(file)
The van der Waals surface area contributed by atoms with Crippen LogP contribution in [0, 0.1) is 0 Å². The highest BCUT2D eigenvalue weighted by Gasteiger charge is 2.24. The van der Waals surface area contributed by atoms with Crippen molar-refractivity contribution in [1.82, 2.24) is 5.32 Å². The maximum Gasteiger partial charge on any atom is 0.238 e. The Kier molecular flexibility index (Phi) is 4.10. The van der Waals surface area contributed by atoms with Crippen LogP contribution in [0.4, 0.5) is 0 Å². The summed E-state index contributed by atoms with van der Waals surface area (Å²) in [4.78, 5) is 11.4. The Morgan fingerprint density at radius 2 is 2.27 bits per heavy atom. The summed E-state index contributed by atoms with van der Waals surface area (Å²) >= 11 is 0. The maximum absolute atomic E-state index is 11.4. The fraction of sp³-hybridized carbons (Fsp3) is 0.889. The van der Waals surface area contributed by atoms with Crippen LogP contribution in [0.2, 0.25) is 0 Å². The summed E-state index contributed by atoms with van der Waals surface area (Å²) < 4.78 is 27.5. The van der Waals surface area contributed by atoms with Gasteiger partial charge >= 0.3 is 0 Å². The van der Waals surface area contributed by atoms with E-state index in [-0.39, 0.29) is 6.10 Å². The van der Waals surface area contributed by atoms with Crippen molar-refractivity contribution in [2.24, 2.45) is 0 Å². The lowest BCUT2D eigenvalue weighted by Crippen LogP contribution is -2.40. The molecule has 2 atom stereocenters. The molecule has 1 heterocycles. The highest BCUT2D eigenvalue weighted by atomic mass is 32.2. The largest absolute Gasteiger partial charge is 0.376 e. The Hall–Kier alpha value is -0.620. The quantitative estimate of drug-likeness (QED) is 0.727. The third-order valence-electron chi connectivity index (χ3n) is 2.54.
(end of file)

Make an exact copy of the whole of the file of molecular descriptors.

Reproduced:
The van der Waals surface area contributed by atoms with Crippen LogP contribution in [0, 0.1) is 0 Å². The highest BCUT2D eigenvalue weighted by Gasteiger charge is 2.24. The van der Waals surface area contributed by atoms with Crippen molar-refractivity contribution in [1.82, 2.24) is 5.32 Å². The maximum Gasteiger partial charge on any atom is 0.238 e. The Kier molecular flexibility index (Phi) is 4.10. The van der Waals surface area contributed by atoms with Crippen LogP contribution in [0.4, 0.5) is 0 Å². The summed E-state index contributed by atoms with van der Waals surface area (Å²) in [4.78, 5) is 11.4. The Morgan fingerprint density at radius 2 is 2.27 bits per heavy atom. The summed E-state index contributed by atoms with van der Waals surface area (Å²) >= 11 is 0. The maximum absolute atomic E-state index is 11.4. The fraction of sp³-hybridized carbons (Fsp3) is 0.889. The van der Waals surface area contributed by atoms with Crippen LogP contribution in [0.2, 0.25) is 0 Å². The summed E-state index contributed by atoms with van der Waals surface area (Å²) < 4.78 is 27.5. The van der Waals surface area contributed by atoms with Gasteiger partial charge >= 0.3 is 0 Å². The van der Waals surface area contributed by atoms with E-state index in [-0.39, 0.29) is 6.10 Å². The van der Waals surface area contributed by atoms with Crippen molar-refractivity contribution in [2.24, 2.45) is 0 Å². The lowest BCUT2D eigenvalue weighted by Crippen LogP contribution is -2.40. The molecule has 2 atom stereocenters. The molecule has 1 heterocycles. The highest BCUT2D eigenvalue weighted by atomic mass is 32.2. The largest absolute Gasteiger partial charge is 0.376 e. The Hall–Kier alpha value is -0.620. The quantitative estimate of drug-likeness (QED) is 0.727. The third-order valence-electron chi connectivity index (χ3n) is 2.54.